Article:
On Tuesday, Minister of the Interior Sar Kheng said slow judicial procedures and an ongoing crackdown on drugs are causing an increase in inmates in Cambodian prisons, resulting in serious concerns over prisoner welfare.
His remarks were made at a workshop at Raffles Hotel Le Royal in Phnom Penh discussing the roles and duties of the National Committee Against Torture, as well as the enforcement of the international human rights standards.
Sar Kheng said that the number of inmates in Cambodian prisons has increased steadily in recent years, with no sign of abating.
Currently, 28 prisons across Cambodia house more than 30,000 inmates, while Phnom Penh’s Prey Sar currently holds 7,000 prisoners but is designed to hold only 2,000. In addition, there are 20,000 inmates in Cambodian prisons waiting to go through judicial procedures.
On top of slow judicial procedures, Sar Kheng cited Cambodia’s ongoing crackdown on drugs as a contributing factor in the increase of inmate numbers.
“These two big challenges are the main factors causing the prisons to be overcrowded, which hinders our efforts to improve their welfare and provide necessary services at prisons throughout the Kingdom,” he said.
“Moreover, it hinders the Royal Government’s efforts to fully enforce the UN Convention Against Torture.”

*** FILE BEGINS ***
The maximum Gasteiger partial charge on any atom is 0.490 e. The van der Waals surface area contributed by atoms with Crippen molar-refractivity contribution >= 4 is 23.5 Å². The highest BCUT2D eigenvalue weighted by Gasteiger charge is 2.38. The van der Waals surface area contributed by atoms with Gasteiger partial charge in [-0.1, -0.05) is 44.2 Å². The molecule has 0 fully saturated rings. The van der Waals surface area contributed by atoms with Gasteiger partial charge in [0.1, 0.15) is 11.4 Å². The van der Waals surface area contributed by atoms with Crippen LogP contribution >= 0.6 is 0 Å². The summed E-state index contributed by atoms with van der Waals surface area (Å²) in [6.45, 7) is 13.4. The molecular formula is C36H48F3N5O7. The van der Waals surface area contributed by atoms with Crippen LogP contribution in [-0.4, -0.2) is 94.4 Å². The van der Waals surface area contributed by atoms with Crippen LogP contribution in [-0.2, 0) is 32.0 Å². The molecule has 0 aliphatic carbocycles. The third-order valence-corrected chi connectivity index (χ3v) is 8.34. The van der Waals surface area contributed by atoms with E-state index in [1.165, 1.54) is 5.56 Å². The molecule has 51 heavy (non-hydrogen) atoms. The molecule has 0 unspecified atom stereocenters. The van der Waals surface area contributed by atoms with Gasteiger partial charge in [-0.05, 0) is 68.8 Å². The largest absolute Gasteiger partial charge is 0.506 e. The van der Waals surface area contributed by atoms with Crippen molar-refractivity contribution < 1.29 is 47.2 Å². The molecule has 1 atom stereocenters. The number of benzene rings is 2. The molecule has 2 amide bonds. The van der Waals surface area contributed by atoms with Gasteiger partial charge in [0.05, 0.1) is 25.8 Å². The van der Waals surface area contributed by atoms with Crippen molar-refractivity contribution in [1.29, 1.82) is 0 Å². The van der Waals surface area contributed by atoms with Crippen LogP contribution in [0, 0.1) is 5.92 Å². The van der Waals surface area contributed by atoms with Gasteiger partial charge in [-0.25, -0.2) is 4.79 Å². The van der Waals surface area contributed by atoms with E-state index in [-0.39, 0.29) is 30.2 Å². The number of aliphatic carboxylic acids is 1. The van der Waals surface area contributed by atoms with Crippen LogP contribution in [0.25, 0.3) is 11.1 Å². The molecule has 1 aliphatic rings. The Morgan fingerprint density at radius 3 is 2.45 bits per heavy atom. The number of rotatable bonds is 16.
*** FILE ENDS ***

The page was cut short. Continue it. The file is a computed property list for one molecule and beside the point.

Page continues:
Sar Kheng said that to improve the welfare situation for inmates and comply with the UN Convention against Torture, the government is working to expand and improve facilities in the country’s prisons, while the Ministry of Interior is also considering mechanisms to speed up judicial procedures.
“The courts and government institutions will work together on this issue for the greater social good. We will examine the backlog of 20,000 inmates and see what is hindering judicial procedures,” he said.
Deputy director-general of the Interior Ministry’s General Prison Department Be Tea Leng said the prison department had restored old prisons to ease overcrowding, as well as having built eight buildings at Phnom Kravanh district’s Correctional Center 4 accommodating roughly 1,400 inmates. He added that his department was awaiting further funds to complete the construction of an additional eight buildings at Correctional Center 4.
“We’ve finished one phase, and we’re going to build another eight buildings . . . we will then take inmates from other overcrowded prisons,” he said.
On November 27, the Ministry established a working group to speed up judicial procedures in an attempt to address the overcrowding. The directive named Secretary of State at the Ministry of Interior Sork Setha as head of the task force.
Earlier in November, local NGO Licadho released a report detailing how the underuse of bail had resulted in excessively long periods of pre-trial detention and subsequent overcrowding, negatively impacting detainee’s families and communities.